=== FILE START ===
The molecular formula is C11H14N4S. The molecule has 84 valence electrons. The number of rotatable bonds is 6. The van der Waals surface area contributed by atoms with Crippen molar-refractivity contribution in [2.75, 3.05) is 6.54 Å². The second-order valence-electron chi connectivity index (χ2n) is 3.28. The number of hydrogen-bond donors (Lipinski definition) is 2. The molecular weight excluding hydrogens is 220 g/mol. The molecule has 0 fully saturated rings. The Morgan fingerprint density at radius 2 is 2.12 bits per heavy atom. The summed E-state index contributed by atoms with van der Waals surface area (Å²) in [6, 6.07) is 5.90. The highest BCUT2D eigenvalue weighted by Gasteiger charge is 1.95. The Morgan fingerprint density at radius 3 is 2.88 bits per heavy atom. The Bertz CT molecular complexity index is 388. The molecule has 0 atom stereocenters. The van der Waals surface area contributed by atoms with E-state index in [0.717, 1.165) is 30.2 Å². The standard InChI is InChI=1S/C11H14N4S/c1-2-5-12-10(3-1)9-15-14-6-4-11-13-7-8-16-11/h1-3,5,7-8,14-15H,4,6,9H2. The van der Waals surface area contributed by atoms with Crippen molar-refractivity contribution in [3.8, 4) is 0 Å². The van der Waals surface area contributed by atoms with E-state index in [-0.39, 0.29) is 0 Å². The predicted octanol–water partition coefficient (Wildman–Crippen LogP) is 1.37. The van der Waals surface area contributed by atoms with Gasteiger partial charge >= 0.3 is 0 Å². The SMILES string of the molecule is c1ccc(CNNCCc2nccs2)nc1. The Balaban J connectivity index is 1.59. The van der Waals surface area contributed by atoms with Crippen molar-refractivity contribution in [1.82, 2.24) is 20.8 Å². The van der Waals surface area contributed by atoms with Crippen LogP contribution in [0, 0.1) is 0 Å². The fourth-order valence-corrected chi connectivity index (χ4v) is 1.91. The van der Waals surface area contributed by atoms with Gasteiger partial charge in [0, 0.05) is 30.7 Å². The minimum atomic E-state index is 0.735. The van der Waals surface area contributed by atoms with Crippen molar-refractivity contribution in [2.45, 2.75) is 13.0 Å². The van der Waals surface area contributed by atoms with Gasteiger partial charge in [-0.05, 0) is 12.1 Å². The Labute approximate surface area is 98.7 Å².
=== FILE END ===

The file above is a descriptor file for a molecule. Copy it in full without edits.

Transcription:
The molecular formula is C11H14N4S. The molecule has 84 valence electrons. The number of rotatable bonds is 6. The van der Waals surface area contributed by atoms with Crippen molar-refractivity contribution in [2.75, 3.05) is 6.54 Å². The second-order valence-electron chi connectivity index (χ2n) is 3.28. The number of hydrogen-bond donors (Lipinski definition) is 2. The molecular weight excluding hydrogens is 220 g/mol. The molecule has 0 fully saturated rings. The Morgan fingerprint density at radius 2 is 2.12 bits per heavy atom. The summed E-state index contributed by atoms with van der Waals surface area (Å²) in [6, 6.07) is 5.90. The highest BCUT2D eigenvalue weighted by Gasteiger charge is 1.95. The Morgan fingerprint density at radius 3 is 2.88 bits per heavy atom. The Bertz CT molecular complexity index is 388. The molecule has 0 atom stereocenters. The van der Waals surface area contributed by atoms with E-state index in [0.717, 1.165) is 30.2 Å². The standard InChI is InChI=1S/C11H14N4S/c1-2-5-12-10(3-1)9-15-14-6-4-11-13-7-8-16-11/h1-3,5,7-8,14-15H,4,6,9H2. The van der Waals surface area contributed by atoms with Crippen molar-refractivity contribution in [3.8, 4) is 0 Å². The van der Waals surface area contributed by atoms with E-state index in [-0.39, 0.29) is 0 Å². The predicted octanol–water partition coefficient (Wildman–Crippen LogP) is 1.37. The van der Waals surface area contributed by atoms with Gasteiger partial charge >= 0.3 is 0 Å². The SMILES string of the molecule is c1ccc(CNNCCc2nccs2)nc1. The Balaban J connectivity index is 1.59. The van der Waals surface area contributed by atoms with Crippen molar-refractivity contribution in [1.82, 2.24) is 20.8 Å². The van der Waals surface area contributed by atoms with Crippen LogP contribution in [0, 0.1) is 0 Å². The fourth-order valence-corrected chi connectivity index (χ4v) is 1.91. The van der Waals surface area contributed by atoms with Gasteiger partial charge in [0, 0.05) is 30.7 Å². The minimum atomic E-state index is 0.735. The van der Waals surface area contributed by atoms with Crippen molar-refractivity contribution in [2.45, 2.75) is 13.0 Å². The van der Waals surface area contributed by atoms with Gasteiger partial charge in [-0.05, 0) is 12.1 Å². The Labute approximate surface area is 98.7 Å².